Third way Choral performance: a guide to historical practice Steven E. Plank Scarecrow Press (Lanham, Maryland, & Oxford, 2004); viii, 127pp; £16.99 PBK. ISBN °8108 5141 5.
THE early music movement has its own history of which Steven E. Plank's Choral performance represents one of the most recent developments. We are at a stage, he suggests, where 'the focus on questions of "what" have been richly supplemented by questions of "how" and "why".' Questions of 'why' are generally left to critical commentators and historiography: questions of 'how' belong to the realm of performance, and over the past 15 years there has been an increase in specialist performers' guides informed by performance practice studies.
The response of professional early music groups (a monolithic term which covers a range of periods and approaches) to the questions raised has taken two broad directions. Some embrace the lessons and implicit prescriptiveness of musicological research, cloak themselves in the mantle of musicological correctness and bang the authenticity drum. Others point to the impossibility of proving faithful reproduction (particular when it comes to vocal repertoire), underline the gap between theory and practice then and now, and proclaim that selling the music to the modern audience is the sole responsibility.
These issues, it would seem, now confront a new breed of performers of early music - the 'conductors and singers who come to "early music" from the mainstream and perform it in that context '. From this I infer that Plank is addressing primarily amateur performers (or aspiring professionals) rather than specialist professional ensembles. Presumably, then, this means choral groups in colleges and universities, smaller choral societies, and semi-professional ensembles like church choirs (Plank's biography informs us that he has been an Anglican Church musician for 30 years). The first of these seems the most obvious target, not least because the book would be a very useful short cut for essay writing or crammer for revision (Performance Practice 101). Also, sections on instrumental doubling suggest an environment where one might well be able to corral the odd, enthusiastic student into playing cornett for pieces in which instrumental doubling might be an option. Whatever the ensemble, the book will be a useful aid to any conductor who believes that the prerequisite for any early musical performance is a certain amount of history homework.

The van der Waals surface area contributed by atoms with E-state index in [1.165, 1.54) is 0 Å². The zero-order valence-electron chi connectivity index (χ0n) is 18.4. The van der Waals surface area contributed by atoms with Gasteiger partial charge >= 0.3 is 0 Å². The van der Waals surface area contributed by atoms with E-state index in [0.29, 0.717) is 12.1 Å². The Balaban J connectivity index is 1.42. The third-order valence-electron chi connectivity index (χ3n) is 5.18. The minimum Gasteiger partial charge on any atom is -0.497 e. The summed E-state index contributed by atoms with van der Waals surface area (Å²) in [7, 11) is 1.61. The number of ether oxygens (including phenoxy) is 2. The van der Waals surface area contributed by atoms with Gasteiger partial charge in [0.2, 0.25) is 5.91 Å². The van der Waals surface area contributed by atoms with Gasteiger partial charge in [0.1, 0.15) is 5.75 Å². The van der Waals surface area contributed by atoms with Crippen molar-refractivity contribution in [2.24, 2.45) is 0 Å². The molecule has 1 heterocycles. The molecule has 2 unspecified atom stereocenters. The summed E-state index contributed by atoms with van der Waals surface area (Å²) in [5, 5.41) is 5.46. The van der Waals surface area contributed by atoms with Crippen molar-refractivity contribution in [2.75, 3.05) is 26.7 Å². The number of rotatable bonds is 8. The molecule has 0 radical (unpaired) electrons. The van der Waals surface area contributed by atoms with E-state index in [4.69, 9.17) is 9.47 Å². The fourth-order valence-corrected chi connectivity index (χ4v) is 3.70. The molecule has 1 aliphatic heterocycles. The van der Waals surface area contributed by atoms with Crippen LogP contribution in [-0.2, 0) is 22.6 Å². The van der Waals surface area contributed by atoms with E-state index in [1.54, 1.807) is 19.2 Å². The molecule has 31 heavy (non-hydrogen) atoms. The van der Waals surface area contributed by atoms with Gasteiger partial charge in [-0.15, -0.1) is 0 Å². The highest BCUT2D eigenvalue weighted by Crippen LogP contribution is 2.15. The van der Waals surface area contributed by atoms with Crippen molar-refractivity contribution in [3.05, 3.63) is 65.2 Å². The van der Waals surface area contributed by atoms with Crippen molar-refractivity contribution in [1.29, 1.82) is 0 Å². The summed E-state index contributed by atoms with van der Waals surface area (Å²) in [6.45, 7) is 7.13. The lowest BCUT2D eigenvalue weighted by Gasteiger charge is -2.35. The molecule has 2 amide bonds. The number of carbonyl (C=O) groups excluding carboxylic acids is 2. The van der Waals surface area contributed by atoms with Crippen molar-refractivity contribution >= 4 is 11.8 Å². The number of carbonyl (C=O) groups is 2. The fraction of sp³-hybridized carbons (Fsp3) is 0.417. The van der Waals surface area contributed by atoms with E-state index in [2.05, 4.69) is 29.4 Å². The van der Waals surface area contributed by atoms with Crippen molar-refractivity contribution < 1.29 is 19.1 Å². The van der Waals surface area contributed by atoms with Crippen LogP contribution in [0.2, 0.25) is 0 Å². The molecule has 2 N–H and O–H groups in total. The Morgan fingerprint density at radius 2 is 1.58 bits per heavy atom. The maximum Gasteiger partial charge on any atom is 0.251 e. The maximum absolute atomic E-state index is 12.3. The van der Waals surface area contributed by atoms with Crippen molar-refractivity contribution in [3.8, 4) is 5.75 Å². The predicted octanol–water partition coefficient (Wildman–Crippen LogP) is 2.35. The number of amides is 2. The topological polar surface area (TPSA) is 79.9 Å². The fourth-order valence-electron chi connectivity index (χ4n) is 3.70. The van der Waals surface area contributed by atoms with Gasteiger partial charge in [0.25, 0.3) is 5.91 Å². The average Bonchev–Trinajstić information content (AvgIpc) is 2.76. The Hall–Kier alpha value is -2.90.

A musicologist by trade, Plank clearly has a great deal of experience with performance and if this book comes down on any side of the perennial (often imagined) debate between musicology and performance, it is on the side of the latter. Pragmatism, realism and pluralism are the watchwords of his position, yet a cursory glance at this slim volume might lead one to believe that its dense footnotes and thorough bibliography reveal a different agenda. They do not. Instead he is concerned with finding a 'third way' which, like its political counterpart, aims to keep everyone happy. This involves him in a choreography or counterpoint (he uses both metaphors) between the two positions. …